If you have been diagnosed with dementia, this Help
Sheet may be useful. It discusses the importance of keeping
involved and active and suggests ways that you can do
As people get older, activities they once enjoyed may change.
The hobbies and interests you had when you were in your twenties
and thirties may be quite different to ones that you enjoy now.
Retirement can also be a time when new hobbies or pastimes are
taken up, or old interests rekindled.
Experiencing changes with memory loss and dementia can also mean changes in the activities you take part in. If you have trouble remembering or expressing yourself, your confidence may be down a little. You may feel embarrassed about memory loss or not being able to do things as well as you used to.
Making activities easier
However, keeping involved and active in the things you enjoy is
extremely important. Rather than giving up activities that are
becoming difficult, it may be possible to modify the activity. For
example, one man was having trouble keeping his golf score. He felt
embarrassed and thought about stopping playing altogether, but he
decided to modify things by asking his partner to keep the score.
Sometimes he decided not to keep the score at all. These changes
meant that he was able to keep on playing the game he loved.
Breaking an activity down into smaller parts may also help. Even if you can't manage all the steps, you may be able to take part in some of them. For example, if you are having trouble preparing a meal, rather than completely stopping, you may be able to do some parts of it, such as peeling the vegetables, setting the table or serving up the meal. It often helps to talk to others - they may be able to help you work out how to keep doing things.
Physical activity is important for maintaining fitness and
keeping muscles and joints flexible. Physical activity triggers
'feel good' chemicals in the body, which can help reduce depression
and anxiety. Physical activities might include walking, gardening,
mowing the lawn, golf, bowls, tennis, exercise classes, stretching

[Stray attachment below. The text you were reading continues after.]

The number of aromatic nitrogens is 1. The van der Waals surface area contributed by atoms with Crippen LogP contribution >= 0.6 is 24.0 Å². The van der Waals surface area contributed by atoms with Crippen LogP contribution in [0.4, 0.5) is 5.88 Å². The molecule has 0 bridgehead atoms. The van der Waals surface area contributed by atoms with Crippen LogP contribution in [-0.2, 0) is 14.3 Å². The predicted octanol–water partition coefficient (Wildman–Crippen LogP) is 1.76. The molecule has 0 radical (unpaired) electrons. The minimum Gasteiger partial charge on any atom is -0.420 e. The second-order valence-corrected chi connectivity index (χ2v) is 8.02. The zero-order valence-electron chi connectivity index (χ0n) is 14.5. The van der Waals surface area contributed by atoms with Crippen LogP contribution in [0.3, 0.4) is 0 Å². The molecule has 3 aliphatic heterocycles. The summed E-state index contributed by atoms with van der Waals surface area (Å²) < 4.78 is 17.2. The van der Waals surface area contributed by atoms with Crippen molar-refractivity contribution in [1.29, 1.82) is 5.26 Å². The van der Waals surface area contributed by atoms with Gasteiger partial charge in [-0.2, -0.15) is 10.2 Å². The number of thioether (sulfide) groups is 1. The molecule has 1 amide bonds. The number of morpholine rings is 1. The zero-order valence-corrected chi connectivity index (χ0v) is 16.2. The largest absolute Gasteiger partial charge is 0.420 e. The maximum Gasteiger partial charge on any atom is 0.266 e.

exercises at home, yoga or tai chi.
Many people find it helpful to keep their mind stimulated by
keeping active the parts of the brain that are functioning well.
Mental activities that people enjoy include doing crosswords,
playing scrabble, reading, doing jigsaw puzzles, arithmetic
exercises or games. Keeping involved in activities around the house
as much as possible can also be a way to keep the mind
Many people find creative hobbies very enjoyable. This might
include knitting, embroidery, woodwork, sewing, painting, drawing,
playing a musical instrument or simply listening to music.
Again, if you are having trouble with something you enjoy, rather than giving up completely, it may be possible to simplify it. For example, if you enjoy knitting, it may be possible to continue using less complex patterns than you have been used to. Sometimes a family member or friend may be able to help with an activity, perhaps helping to get you started so that you can continue on your own. Or they may be able to help you throughout, so that you both enjoy the activity together.
Some people have enjoyed social activity throughout their lives,
and others have preferred to be 'home bodies' and have not sought
out social interactions. If you enjoy social contact it is
important to keep this up as much as possible.
Social activity might include involvement in various clubs and organisations, over 50s or senior citizens clubs. Visits to friends, card or coffee groups, or spending time with family may also be rewarding.
Some people with dementia find that being among large groups of people can be overwhelming. Too much noise or activity can create anxiety or confusion. It may be that you should aim to be with one or two other people to continue gaining pleasure from social gatherings, rather than being with a large group of people.
Jersey Alzheimer's Association runs a Saturday
Club at the Poplars Day Centre every week for people
in all stages of dementia. There are many activities on offer and a
three-course lunch and transport is provided. Phone Pat on 07829
700 099 for more information.
Spirituality can mean more than religion or church. It can
relate to anything that gives meaning or peace to our lives.
For many people their spiritual faith is an important strength in dealing with dementia. Maintaining religious involvement may be helpful. If you find going to your place of worship overwhelming, a representative may be able to visit you at home, or there may be a quieter time you could choose.
For some people a sense of spirituality may be gained from meditation, appreciating art, enjoying a sunset, walking along the beach, or spending time with family. It is very important to keep enjoying anything that gives meaning to your life or provides a sense of pleasure or peace.
A sense of humour
Keep laughing. Sharing your sense of humour is an excellent way
of releasing tension as well as giving and contributing in everyday
It often helps to talk to others - they may be able to help you work out how to keep doing things.